Cultural Orientation Day while Travelling
Doing something for the very first time is always challenging. But after some initial orientation everything becomes easier and, with practice eventually happens naturally without requiring much thought. The same is true for travelling and it takes this initial orientation time and practice to be fully comfortable. Especially your first day at a new place, the Arrival Day, is always the most challenging.
Of course every single day when you first arrive somewhere can be called an Arrival Day, but what makes the difference here is the weight of the circumstances. It is usually during the first day in a new country that you will face problems like getting used to a new currency, trying to learn some basic words in the local language, understanding the social structure and customs of the country, adjusting to the local cuisine, or learning which are actual prices and which are tourist prices. But it can also mean getting used to the climate, altitude, or overcoming a jet-lag in a new time zone.
Apart from the altitude adjustment, the most extreme Arrival Days for me were always those that felt like a complete Culture Shock. This was something that I experienced every single time when the culture of the country I was leaving and the culture of the country I was arriving at were pretty far apart. This effect was actually enhanced, the more time I had spent in the departing culture.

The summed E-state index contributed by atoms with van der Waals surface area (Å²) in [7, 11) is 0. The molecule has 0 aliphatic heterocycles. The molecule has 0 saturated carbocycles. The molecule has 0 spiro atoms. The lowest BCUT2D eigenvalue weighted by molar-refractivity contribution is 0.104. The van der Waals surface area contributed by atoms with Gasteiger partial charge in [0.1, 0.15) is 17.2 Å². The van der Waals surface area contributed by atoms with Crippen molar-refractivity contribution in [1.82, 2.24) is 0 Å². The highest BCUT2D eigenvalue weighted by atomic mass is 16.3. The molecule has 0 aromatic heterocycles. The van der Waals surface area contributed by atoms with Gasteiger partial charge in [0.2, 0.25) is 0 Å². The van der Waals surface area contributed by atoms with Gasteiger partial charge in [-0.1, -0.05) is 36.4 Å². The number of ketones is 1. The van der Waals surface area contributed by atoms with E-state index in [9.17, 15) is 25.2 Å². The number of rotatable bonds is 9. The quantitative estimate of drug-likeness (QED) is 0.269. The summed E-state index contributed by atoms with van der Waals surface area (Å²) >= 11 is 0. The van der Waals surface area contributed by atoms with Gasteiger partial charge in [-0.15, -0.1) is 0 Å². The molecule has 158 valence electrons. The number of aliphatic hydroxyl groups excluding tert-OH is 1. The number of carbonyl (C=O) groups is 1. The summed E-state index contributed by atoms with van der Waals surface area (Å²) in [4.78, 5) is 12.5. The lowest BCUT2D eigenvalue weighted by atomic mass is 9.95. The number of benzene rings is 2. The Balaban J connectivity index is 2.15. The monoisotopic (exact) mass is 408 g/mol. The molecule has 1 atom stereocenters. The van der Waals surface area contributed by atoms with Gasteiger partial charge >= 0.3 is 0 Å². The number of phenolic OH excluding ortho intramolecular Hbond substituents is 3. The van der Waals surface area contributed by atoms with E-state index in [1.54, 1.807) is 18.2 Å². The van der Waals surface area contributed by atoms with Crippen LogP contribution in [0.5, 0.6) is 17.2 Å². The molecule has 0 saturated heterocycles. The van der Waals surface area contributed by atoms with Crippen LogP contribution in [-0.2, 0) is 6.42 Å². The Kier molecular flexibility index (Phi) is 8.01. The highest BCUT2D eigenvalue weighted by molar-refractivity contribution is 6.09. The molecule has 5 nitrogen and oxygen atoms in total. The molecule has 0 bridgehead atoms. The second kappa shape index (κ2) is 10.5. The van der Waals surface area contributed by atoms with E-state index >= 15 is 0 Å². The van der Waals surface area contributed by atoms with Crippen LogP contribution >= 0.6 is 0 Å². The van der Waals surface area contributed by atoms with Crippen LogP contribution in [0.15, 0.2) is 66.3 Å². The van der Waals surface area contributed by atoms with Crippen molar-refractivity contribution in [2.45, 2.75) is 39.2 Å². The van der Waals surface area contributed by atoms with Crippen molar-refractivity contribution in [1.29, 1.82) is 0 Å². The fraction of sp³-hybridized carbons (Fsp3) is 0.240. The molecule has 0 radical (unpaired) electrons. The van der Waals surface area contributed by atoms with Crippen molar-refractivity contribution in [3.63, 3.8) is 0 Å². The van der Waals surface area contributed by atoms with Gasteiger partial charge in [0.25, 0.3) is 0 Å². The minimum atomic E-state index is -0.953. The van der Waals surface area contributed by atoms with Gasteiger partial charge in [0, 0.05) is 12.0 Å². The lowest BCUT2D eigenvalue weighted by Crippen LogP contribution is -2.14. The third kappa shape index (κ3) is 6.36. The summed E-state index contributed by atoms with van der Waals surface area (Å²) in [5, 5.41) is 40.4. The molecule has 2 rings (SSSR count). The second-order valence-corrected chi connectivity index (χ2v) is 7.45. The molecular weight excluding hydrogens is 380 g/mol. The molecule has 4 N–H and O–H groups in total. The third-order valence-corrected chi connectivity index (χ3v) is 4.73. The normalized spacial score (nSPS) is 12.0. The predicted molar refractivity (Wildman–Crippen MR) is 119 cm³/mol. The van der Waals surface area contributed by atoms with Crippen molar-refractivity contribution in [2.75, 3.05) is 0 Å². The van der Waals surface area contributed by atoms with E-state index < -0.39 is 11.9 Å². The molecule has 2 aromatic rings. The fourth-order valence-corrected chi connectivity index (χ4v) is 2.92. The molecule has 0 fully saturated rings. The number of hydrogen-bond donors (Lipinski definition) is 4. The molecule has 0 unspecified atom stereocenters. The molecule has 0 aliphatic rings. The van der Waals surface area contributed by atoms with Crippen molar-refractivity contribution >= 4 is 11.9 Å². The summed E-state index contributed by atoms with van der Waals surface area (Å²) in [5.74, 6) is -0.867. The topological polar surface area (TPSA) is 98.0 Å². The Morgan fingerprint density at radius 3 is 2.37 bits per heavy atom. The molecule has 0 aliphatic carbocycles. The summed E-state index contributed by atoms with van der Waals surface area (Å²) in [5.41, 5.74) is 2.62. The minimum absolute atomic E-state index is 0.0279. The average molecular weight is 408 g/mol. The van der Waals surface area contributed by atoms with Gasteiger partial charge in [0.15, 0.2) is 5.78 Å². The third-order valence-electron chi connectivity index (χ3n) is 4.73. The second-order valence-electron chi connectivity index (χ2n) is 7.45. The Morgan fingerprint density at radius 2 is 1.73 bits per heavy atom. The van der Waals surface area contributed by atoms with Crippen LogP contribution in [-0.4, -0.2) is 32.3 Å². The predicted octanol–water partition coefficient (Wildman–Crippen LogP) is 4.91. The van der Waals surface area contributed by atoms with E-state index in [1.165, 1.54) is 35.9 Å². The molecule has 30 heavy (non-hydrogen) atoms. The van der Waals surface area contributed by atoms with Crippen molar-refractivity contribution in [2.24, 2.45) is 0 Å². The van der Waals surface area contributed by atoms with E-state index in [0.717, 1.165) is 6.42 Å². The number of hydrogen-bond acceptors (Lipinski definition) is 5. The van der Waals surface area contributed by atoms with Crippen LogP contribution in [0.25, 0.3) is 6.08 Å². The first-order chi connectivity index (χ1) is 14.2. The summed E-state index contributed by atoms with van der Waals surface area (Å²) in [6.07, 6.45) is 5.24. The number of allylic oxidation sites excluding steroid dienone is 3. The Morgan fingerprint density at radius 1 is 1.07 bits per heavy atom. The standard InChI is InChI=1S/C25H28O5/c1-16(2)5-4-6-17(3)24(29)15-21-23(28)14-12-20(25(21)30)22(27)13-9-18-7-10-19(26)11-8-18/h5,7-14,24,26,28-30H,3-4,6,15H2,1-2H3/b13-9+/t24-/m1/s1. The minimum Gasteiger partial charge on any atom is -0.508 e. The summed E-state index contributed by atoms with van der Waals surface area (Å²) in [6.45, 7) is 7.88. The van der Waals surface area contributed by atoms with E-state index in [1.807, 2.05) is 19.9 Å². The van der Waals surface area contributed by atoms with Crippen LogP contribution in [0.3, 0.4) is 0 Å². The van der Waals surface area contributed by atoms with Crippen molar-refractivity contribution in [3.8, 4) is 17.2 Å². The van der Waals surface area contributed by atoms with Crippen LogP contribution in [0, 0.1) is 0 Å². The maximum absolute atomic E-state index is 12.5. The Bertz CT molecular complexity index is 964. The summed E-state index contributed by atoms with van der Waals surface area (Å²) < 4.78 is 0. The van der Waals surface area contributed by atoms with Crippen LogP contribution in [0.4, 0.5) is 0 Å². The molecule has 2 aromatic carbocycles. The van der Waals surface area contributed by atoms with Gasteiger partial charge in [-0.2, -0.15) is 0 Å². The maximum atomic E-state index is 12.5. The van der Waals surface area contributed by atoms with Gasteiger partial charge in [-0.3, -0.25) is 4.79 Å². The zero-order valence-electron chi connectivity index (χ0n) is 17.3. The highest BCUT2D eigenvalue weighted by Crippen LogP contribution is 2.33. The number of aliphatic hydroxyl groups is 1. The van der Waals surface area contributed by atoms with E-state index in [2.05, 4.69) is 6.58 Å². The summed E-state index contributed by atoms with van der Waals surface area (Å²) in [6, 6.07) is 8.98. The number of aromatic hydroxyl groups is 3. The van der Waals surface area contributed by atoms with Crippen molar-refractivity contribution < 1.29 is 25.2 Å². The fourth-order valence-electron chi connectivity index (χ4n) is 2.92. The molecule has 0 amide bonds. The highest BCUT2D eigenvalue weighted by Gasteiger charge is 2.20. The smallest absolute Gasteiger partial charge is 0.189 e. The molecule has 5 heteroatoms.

My first big Culture Shock was while arriving for the first time in South America. But then vice versa, after spending almost four months in South America, arriving in New Zealand felt like a Culture Shock again, as did arriving in Southeast Asia after almost three months in New Zealand and Australia. Because I continued my journey from Asia to Europe overland, the changes in culture were much more gradual. But obviously the cultural differences could still be felt and they should not be underestimated while traveling.
Arriving in countries like India will probably always feel like a Culture Shock, no matter where you are coming from. But the point here is rather to allow for some time to arrive, settle in and get comfortable in a new country. I have seen many travellers who arrived by plane in a country, went straight to the bus station and started going to other places. I never thought that this was a good idea for several reasons. First, it is a missed opportunity of seeing the city you have arrived at, secondly, before taking local transport it is always smart to get used to the currency, prices or customs, and third it can be very valuable to talk to local people or fellow travelers first, to understand which are the best places to actually take the bus to.
In any case, arriving in a new country and culture can be a day-filling experience, sometimes even stretching over several days. When I first came to India, it took me about two weeks to be fully comfortable, but then I absolutely loved spending a total of nine months there. Other travellers who never took the time to arrive, left rather frustrated after a short while. So it is good to keep in mind that taking a cultural Arrival Day and getting comfortable in a new country can potentially make or break the experience of your entire trip.
- Organizational Day
- Doing necessary Errands
- Packing and Purging the Backpack
- Dealing with Bureaucracy while Travelling